Sunday, May 25, 2008

Why We're Liberals: A Political Handbook for Post-Bush America

I read Why We're Liberals by Eric Altermann in part because of that Mamet essay that I found to be completely incoherent. I couldn’t follow what it was Mamet thought liberalism was and what exactly he was rejecting. Nothing he said sounded like liberalism, as I view it. That made me wonder whether I was making up a liberal philosophy that didn't match what other people believe liberalism is. But Alterman crystallizes it thusly (and this does match my idea of it):
Liberalism’s bedrock belief in personal freedom, of thoughts, of expression, and of action is derived from and defined by the philosophers of the eighteenth-century Enlightenment and its children, a group that includes [Locke, Voltair, Hume, Jean-Jacques Rousseau, Kant, Adam Smith, Jefferson, Paine and James Madison.] A liberal society strives to maximize these freedoms for the largest number of citizens while at the same time protecting the rights and interests of the minority, whose ideas of personal freedom may conflict with those of the majority. This focus on the freedom and the personal dignity of the individual fundamentally distinguishes liberalism from the tenets of both the religious right and the Marxist left, which stress instead unquestioned obedience to a higher authority for the benefit of the collective. Liberals find inherited and unquestioned belief systems – whether imposed by the Bible, the Koran, the Dialectic of History, or the Fatherland – to be anathema.
I wanted the whole of the book to be an unpacking of this: to walk through each of those philosopher/thinker's contributions to the liberal manifesto; to track its evolution; to compare and contrast it to conservative ideology; to describe how liberal ideals are reflected in policy.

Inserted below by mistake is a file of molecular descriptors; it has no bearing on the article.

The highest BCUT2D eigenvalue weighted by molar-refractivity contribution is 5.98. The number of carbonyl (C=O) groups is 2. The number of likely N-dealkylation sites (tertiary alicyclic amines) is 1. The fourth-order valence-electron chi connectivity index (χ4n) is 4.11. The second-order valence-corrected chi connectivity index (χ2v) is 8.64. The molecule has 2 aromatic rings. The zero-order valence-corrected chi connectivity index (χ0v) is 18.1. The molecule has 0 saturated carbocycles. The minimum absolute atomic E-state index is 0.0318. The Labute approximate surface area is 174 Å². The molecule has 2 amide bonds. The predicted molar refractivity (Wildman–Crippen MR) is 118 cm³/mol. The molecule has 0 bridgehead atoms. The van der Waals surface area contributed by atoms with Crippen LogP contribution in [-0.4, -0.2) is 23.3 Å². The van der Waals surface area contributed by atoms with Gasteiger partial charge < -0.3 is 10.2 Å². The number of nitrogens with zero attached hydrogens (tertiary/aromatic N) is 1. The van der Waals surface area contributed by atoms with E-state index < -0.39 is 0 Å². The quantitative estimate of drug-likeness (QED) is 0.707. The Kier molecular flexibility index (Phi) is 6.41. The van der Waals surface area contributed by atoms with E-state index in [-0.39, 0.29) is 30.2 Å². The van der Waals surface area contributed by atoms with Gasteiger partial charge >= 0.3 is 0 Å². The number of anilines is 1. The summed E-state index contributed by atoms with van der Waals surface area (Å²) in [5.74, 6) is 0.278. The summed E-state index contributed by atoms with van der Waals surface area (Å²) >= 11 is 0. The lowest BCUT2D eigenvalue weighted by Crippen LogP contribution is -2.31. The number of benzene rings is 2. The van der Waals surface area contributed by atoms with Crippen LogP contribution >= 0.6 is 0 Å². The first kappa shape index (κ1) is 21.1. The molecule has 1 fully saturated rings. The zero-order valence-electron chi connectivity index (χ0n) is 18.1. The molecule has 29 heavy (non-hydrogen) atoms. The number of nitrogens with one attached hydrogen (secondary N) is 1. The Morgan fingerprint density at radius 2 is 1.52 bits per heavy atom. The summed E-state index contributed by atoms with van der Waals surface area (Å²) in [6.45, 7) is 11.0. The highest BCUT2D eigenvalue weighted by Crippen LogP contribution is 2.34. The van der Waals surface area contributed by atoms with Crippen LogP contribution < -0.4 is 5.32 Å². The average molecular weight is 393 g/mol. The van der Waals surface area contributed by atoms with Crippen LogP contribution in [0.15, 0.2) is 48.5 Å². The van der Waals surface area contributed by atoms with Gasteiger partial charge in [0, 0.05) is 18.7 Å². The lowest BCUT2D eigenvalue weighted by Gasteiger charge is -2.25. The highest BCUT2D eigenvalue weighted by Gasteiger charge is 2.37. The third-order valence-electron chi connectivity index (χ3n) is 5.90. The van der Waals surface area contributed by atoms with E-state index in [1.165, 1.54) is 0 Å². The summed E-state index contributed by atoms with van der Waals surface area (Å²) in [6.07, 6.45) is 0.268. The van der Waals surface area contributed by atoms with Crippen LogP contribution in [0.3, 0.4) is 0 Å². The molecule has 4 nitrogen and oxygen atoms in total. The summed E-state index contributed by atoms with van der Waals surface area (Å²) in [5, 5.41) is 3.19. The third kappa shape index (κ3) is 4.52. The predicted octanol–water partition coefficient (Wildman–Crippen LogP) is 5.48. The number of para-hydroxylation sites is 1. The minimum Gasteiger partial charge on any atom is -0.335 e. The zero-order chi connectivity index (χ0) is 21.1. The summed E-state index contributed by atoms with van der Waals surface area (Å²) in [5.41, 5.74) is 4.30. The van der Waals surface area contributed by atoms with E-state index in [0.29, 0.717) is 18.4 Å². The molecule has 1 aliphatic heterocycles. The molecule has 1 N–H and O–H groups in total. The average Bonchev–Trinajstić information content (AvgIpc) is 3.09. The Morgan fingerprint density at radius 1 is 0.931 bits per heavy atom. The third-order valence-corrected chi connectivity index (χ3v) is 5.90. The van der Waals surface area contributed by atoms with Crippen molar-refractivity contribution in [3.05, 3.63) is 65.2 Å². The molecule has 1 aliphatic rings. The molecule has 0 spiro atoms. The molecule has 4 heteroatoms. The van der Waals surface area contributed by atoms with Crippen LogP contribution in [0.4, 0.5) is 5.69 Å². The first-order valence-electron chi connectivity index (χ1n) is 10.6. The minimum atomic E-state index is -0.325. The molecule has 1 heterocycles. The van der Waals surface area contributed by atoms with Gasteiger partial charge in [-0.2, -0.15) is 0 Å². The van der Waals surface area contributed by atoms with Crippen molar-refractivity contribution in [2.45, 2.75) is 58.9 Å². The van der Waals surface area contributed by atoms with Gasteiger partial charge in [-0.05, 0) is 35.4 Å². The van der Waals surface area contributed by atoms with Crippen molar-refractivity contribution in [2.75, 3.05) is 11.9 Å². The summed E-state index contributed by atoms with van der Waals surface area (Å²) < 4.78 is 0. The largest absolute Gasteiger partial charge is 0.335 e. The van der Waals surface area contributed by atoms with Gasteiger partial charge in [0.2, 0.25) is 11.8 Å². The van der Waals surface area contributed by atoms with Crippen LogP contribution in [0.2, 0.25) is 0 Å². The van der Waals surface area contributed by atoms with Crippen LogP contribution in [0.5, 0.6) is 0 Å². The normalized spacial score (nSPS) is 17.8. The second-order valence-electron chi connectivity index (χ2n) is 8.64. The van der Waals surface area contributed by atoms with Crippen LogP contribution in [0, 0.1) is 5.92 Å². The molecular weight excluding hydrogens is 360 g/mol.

But no. The lion’s share of the book is a listing of the nasty things right wing pundits accuse liberals of, followed by Alterman’s debunking or response. Altermann spends more space laying out the outrageous things the right wing pundits have said, than in his responses. My goodness. It truly is amazing to behold what comes out of the mouths of Ann Coulter, Rush Limbaugh, Sean Hannity and Bill O’Reilly.

Nevertheless, I don’t regard this as particularly useful in answering the question of “why we’re liberals”. Essentially, Alterman answers the question “why don’t we agree with Coulter, Limbaugh et al?” I didn’t need to read his book for that.

And it is filled with logical fallacies. For example, he purports to point out that conservatives are hypocrites because red states are higher in a whole host of metrics of bad behavior (related to crime, substance abuse and sexual promiscuity), while at the same time supporting tough agendas against such behavior. Here is one example of the 16 presented: The per capita rate of violent crime in red states is 421 per 100,000. In blue states, it's 372 per 100,000. That doesn't prove that red state folks are hypocritical. Maybe these states have a larger crime-committing population and that affects their attitudes about crime and leads them to choose candidates with a tough-on-crime policy agenda which is typically the Republican candidates. Or maybe policies in blue states actually lead to lower crime. We can't tell. But we can tell that this stat is not proof that conservatives are hypocritical.

Still, there is interesting stuff in the book. For example, Alterman notes the fruits of liberal policies that other countries have reaped:
The workers of France, Belgium, Ireland, the Netherlands, and Norway all ... enjoy higher productivity per hour worked than do U.S. workers. The reasons for this are myriad, but almost all of them contradict conservative conventional wisdom. According to conservative ideology, high tax rates are supposed to kill personal initiative and depress growth, but they are much higher and more progressive across Europe than in the U.S. Welfare payments – again, allegedly the means by which the personal initiative of poor people is destroyed – are based in Europe on universal entitlements, with little, if any, means-testing. Finally, union membership, also the bane of conservative propagandists in the United States, ranges from 70 percent of the workforce in Norway to over 95 percent of the workforce in Finland, more than six times its level in the United States.